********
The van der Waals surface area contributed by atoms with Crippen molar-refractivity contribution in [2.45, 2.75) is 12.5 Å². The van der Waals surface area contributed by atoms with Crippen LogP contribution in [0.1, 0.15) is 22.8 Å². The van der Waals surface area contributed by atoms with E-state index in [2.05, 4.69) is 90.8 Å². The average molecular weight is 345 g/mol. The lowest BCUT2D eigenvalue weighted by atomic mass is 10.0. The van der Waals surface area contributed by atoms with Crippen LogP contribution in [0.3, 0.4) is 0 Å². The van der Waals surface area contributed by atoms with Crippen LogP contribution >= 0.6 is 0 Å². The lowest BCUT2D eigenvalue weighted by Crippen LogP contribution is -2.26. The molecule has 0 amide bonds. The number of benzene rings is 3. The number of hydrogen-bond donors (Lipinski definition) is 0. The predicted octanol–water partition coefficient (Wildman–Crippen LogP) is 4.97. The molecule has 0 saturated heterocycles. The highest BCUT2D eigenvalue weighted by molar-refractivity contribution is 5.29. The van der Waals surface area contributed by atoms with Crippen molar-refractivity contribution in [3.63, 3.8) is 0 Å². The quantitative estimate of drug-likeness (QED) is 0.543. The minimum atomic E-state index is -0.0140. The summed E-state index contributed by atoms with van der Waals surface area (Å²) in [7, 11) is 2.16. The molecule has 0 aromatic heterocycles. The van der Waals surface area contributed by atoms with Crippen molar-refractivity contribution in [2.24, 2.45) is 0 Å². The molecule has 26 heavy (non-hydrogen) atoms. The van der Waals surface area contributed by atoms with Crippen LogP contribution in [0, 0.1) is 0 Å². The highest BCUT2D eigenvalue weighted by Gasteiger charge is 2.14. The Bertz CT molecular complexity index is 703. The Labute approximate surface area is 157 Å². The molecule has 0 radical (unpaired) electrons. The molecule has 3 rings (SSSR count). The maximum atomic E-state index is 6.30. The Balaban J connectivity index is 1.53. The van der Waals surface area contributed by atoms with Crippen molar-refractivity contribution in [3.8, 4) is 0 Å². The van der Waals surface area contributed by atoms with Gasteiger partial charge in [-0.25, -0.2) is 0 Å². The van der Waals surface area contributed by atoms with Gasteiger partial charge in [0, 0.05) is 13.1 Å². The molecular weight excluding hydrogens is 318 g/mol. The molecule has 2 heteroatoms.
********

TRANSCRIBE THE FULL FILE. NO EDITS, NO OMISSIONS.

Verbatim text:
The van der Waals surface area contributed by atoms with Crippen molar-refractivity contribution in [2.45, 2.75) is 12.5 Å². The van der Waals surface area contributed by atoms with Crippen LogP contribution in [0.1, 0.15) is 22.8 Å². The van der Waals surface area contributed by atoms with E-state index in [2.05, 4.69) is 90.8 Å². The average molecular weight is 345 g/mol. The lowest BCUT2D eigenvalue weighted by atomic mass is 10.0. The van der Waals surface area contributed by atoms with Crippen LogP contribution in [0.3, 0.4) is 0 Å². The van der Waals surface area contributed by atoms with Crippen LogP contribution >= 0.6 is 0 Å². The lowest BCUT2D eigenvalue weighted by Crippen LogP contribution is -2.26. The molecule has 0 amide bonds. The number of benzene rings is 3. The number of hydrogen-bond donors (Lipinski definition) is 0. The predicted octanol–water partition coefficient (Wildman–Crippen LogP) is 4.97. The molecule has 0 saturated heterocycles. The highest BCUT2D eigenvalue weighted by molar-refractivity contribution is 5.29. The van der Waals surface area contributed by atoms with Crippen molar-refractivity contribution in [3.63, 3.8) is 0 Å². The quantitative estimate of drug-likeness (QED) is 0.543. The minimum atomic E-state index is -0.0140. The summed E-state index contributed by atoms with van der Waals surface area (Å²) in [7, 11) is 2.16. The molecule has 0 aromatic heterocycles. The van der Waals surface area contributed by atoms with Crippen molar-refractivity contribution in [2.24, 2.45) is 0 Å². The molecule has 26 heavy (non-hydrogen) atoms. The van der Waals surface area contributed by atoms with Crippen LogP contribution in [0, 0.1) is 0 Å². The highest BCUT2D eigenvalue weighted by Gasteiger charge is 2.14. The Bertz CT molecular complexity index is 703. The Labute approximate surface area is 157 Å². The molecule has 0 radical (unpaired) electrons. The molecule has 3 rings (SSSR count). The maximum atomic E-state index is 6.30. The Balaban J connectivity index is 1.53. The van der Waals surface area contributed by atoms with Crippen molar-refractivity contribution in [3.8, 4) is 0 Å². The van der Waals surface area contributed by atoms with Gasteiger partial charge in [-0.25, -0.2) is 0 Å². The van der Waals surface area contributed by atoms with Gasteiger partial charge in [0, 0.05) is 13.1 Å². The molecular weight excluding hydrogens is 318 g/mol. The molecule has 2 heteroatoms.